Protecting your business against divorce: cautionary tale from the ‘Garden of Eden’

The 16th century mansion, referred to as the ‘Garden of Eden’ is up for sale after Barbara Pollard accused her husband Ian of being a ‘womanising alcoholic’. The couple were given their ‘Naked Gardeners’ nickname after frequently appearing on TV wearing little more than their gardening gloves.

All divorces are difficult and they are made harder when a business is involved because of its impact on the family, the company – and the employees.

In this particular case, the wider community is also affected by the couple’s decision to split up. Since opening in 1998, the nationally renowned garden has attracted nearly half a million visitors and crowds of naked tourists who flocked to the former nunnery and grounds could now lose a favoured amenity once it is sold.

Elected Mayor of Malmesbury Sue Poole – who says the gardens have put the town on the map – is so concerned that Malmesbury will lose a vital tourist attraction that she has appealed for any prospective buyers to keep them open.

Ian Pollard says he cannot afford to buy his wife’s share of the property so their home – and business – must be sold. The Pollards’ situation reinforces the importance of obtaining good, professional legal advice – both prior to marriage and during a marriage – when a couple are in business together so that a pre-nuptial or post-nuptial agreement can be drawn up.

In the event of a divorce, a company could be regarded as a matrimonial asset to be sold or shared. And if you are already married, it really is worth considering a post-nuptial agreement to protect any new business ventures.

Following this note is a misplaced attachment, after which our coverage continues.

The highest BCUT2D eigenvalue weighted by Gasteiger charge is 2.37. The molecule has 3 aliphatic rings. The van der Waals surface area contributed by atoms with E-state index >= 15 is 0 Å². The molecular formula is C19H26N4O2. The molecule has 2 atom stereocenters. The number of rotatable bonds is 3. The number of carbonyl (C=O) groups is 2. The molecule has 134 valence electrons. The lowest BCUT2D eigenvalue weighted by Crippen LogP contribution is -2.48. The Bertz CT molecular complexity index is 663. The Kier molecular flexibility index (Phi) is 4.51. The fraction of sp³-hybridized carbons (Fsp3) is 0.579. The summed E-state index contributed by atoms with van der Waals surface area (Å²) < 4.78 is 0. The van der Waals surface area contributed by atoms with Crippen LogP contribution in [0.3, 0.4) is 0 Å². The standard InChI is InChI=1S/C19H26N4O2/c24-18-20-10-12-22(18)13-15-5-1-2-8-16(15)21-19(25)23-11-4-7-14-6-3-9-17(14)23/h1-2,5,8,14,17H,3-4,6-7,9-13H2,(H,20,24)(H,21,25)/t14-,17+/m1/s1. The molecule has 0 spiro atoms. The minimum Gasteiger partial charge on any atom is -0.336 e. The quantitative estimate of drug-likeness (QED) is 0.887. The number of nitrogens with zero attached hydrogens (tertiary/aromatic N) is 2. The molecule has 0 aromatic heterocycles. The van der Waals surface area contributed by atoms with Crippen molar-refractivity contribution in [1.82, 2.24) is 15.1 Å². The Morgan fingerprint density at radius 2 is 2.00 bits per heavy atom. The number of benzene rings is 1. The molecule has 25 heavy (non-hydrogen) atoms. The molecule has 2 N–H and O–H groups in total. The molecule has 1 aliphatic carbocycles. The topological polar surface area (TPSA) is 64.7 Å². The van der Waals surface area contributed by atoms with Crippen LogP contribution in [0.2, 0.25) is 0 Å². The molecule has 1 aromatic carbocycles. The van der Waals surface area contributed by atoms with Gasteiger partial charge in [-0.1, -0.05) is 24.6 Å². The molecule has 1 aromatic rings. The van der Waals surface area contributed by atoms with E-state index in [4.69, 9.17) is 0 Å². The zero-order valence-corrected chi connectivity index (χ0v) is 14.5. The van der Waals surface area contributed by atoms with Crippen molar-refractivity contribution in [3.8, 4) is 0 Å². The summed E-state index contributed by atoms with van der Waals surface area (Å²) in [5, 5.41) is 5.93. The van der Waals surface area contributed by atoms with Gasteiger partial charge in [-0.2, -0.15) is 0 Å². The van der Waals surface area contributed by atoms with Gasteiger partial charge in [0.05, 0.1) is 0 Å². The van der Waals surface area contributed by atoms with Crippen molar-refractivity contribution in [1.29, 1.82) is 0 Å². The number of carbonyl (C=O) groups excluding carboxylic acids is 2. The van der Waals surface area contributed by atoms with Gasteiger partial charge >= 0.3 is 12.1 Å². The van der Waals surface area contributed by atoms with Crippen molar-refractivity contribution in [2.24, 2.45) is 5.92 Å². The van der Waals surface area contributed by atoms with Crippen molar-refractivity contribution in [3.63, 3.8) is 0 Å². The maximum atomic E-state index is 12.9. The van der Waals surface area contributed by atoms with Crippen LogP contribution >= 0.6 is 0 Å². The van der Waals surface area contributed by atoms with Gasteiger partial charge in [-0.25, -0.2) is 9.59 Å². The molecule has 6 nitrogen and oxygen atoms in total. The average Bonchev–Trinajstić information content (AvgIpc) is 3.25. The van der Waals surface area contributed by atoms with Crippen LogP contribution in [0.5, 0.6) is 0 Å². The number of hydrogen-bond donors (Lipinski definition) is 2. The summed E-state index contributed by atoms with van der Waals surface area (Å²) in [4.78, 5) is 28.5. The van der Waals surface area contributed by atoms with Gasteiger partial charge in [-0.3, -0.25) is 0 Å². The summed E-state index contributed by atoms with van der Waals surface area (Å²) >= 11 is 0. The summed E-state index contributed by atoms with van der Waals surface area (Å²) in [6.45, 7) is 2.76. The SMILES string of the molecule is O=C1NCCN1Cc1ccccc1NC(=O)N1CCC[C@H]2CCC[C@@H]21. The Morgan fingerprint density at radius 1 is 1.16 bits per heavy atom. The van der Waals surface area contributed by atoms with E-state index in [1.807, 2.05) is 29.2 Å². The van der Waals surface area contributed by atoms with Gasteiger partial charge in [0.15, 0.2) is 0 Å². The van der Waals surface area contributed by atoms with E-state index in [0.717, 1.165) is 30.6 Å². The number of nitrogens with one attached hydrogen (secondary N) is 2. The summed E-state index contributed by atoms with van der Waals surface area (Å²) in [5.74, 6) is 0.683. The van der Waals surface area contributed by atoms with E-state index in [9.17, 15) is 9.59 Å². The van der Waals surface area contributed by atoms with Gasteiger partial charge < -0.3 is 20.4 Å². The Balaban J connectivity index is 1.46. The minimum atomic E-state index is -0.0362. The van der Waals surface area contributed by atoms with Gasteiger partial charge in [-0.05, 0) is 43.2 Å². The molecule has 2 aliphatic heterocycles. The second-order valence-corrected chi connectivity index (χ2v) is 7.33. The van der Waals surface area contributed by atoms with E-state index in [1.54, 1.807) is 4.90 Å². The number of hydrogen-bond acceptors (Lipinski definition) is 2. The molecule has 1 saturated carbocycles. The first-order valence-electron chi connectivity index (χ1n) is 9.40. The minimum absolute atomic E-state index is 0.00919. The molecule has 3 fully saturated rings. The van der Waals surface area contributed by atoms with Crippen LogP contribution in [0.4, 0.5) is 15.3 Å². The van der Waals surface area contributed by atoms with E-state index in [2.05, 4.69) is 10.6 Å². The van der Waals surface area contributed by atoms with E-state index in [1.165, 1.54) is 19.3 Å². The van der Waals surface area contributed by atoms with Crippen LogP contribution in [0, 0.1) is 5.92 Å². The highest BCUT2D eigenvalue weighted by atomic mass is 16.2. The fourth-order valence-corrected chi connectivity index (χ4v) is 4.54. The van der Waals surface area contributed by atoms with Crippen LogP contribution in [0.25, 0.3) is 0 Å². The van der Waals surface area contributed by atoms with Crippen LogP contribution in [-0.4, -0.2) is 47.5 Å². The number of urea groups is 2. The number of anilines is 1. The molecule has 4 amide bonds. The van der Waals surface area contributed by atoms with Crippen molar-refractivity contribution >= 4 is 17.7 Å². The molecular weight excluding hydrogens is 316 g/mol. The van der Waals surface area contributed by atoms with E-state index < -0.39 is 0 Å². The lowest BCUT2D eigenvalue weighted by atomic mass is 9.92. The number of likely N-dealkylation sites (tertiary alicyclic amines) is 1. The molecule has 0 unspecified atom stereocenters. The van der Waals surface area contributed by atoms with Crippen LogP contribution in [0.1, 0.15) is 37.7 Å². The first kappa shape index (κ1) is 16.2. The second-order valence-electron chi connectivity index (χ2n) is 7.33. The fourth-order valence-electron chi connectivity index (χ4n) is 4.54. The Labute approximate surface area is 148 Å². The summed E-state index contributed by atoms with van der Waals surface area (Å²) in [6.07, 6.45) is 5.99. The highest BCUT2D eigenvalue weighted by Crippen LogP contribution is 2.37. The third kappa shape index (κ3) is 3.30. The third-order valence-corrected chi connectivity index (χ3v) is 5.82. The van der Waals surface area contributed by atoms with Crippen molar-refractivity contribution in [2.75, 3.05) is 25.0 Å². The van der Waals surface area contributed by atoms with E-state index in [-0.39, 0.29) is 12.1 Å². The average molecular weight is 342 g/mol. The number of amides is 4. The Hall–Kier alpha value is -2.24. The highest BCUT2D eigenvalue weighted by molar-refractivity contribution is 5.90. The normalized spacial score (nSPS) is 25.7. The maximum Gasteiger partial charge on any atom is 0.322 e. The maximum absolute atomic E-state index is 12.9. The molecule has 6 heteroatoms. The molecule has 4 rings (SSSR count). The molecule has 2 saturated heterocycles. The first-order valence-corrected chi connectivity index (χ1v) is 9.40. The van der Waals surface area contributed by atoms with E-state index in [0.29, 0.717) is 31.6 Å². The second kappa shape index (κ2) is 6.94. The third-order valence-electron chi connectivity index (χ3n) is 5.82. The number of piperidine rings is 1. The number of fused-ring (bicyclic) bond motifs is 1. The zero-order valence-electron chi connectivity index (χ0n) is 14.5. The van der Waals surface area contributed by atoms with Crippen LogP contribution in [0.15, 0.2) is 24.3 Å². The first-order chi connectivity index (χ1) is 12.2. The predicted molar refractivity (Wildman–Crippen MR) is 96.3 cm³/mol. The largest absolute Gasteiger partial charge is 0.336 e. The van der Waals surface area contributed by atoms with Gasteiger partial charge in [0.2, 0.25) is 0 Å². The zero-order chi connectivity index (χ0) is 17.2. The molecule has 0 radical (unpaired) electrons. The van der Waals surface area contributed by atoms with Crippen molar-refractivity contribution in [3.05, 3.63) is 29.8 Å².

Although pre-nuptial and post-nuptial agreements are not legally binding, they are taken into account by the court and can make the whole divorce process run more smoothly. However, they will not prevent a business from coming under close scrutiny with key issues such as how much it is worth – and what income it provides both now and potentially in the future – when assets are divided.

Judges will often examine the liquidity within a business and how this might be paid out to the wider family to meet costs such as accommodation or school fees. It is therefore vital that you are not seen to be hiding any assets as this will not only be frowned upon by the courts – but could also result in a prison sentence.

While discussing assets, avoid mixing business and private assets unless absolutely necessary. When clients tell us they have secure borrowing for the business against the family home, we are always concerned about the potential impact on the domestic and commercial factors of a divorce settlement.

Ultimately, if as a business owner you find yourself facing divorce, I would advise you to think carefully about what desired outcome you are seeking. It is essential to recognise and understand how the court process works and the costs that may be involved. Being prepared and setting an agenda for discussions with your ex can ensure a better outcome for your company and everyone involved.

If your business is the economic bedrock of a local community then, like the Pollards, you may well find that more people than your immediate family and staff feel the thorny effects of your divorce.


About Peter Jones

One of the UK’s most sought-after divorce lawyers, founder of Jones Myers in 1992, first qualified arbitrator in Leeds and former national chair of Resolution. Peter has experience at the highest level in all aspects of financial disputes and is an expert on issues relating to small family businesses